More dinners at home: Eating out has gone up in price by 7% and takeaways have got 10% pricier than a year ago, while the cost of food has risen by 8%

Myron Jobson, senior personal finance analyst at interactive investor, noted that students will be less likely to rely on financial help from their parents, who will also face increased costs this winter. 

‘The reality is a large number will need to work part time to support themselves,’ he added.

Those who have secured student accommodation will at least be spared massive hikes in energy bills.

‘It is unlikely they will raise rents in the middle of the semester to weather heightened costs,’ Jobson said.

However, students who live in a shared house are likely to be more affected. 

‘Student households are likely to find it tougher than most as they have limited disposable income and spend a large proportion of their budget on essentials with little wriggle room,’ said Alice Guy, personal finance expert at interactive investor.

The rising costs are also a concern for those who are about to graduate, who may be forced to go back living with their parents. 

‘Graduates following the familiar pattern of leaving student accommodation to a form of private residence will have a host of costs to cover, including rent, rising food, and energy bills,’ Jobson said. 

‘As such, moving back to the family home is becoming more of a valid option for many graduates.’

Five money saving tips for students 

Myron Jobson, senior personal finance analyst at interactive investor, has put together some advice for students.

Budget

Budgeting is integral when it comes to keeping your financial house in order. It allows you to plan how much you will spend or save each month as well as track spending habits.

It’s worth keeping a spreadsheet of your own spending habits. There is a plethora of budgeting templates available for free online as well as apps to help you on your way.

The rising cost of living means we are saving less to maintain current levels of spending, so be prepared to make tweaks to your budget as inflation continues to rise.

Once you have a better idea on how you spend your money, you can explore ways to help you live within your means.

Look out for exclusive student deals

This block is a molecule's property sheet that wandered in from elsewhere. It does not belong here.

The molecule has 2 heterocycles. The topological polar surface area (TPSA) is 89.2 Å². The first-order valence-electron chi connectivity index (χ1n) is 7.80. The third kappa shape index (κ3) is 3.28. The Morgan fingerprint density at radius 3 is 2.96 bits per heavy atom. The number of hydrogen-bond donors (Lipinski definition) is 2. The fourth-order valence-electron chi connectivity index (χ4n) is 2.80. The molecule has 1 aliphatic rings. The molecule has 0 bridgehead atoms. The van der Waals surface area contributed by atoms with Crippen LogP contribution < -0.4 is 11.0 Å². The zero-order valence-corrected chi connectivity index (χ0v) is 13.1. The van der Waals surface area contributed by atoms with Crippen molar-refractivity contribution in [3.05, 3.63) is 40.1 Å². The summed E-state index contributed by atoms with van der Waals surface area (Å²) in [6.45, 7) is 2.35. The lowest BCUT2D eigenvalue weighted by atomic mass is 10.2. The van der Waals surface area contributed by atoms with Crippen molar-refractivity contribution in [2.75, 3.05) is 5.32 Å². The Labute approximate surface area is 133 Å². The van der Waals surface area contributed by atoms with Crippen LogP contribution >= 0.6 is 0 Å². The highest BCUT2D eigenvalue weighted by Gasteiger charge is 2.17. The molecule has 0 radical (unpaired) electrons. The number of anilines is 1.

There are loads of deals exclusively available to students, to help make their money go further. Such deals tend to be a percentage off the total price but could also include offers such as free trials or buy-one-get-one-free.

Available student discounts are not always made obvious by companies, so often students need to ask the question.

Save on food bills

Shop around for the best deals – especially for high ticket items. Even simple things such as opting to purchase a store brand equivalent of traditional larder products can help to cut down the cost of groceries.

Consider buying items in bulk so you are not constantly spending as prices continue to climb. It is also worth taking advantage of supermarket loyalty schemes – such as Tesco Clubcard and Nectar card – which can give you access to unlock big discounts and other exclusive rewards.

Shop around for the best deals

You won’t know whether you are paying over the odds for things unless you shop around for the best deals. For example, if you’ve been with a broadband provider for a while, it is likely that any introductory offers will have expired, and you might be paying more than you need to. The same goes for mobile phone contracts. Shop around to see if you can get a better deal.

Remember – financial support is available

Students struggling financial needn’t suffer in silence. Don’t be afraid to ask for support. There are advice and hardship funds are available at several universities. There are additional funds for those who need extra financial help as well as for students with children or dependent adults and students with disabilities. Students can also access cost-of-living support funds distributed by local councils to support residents struggling financially.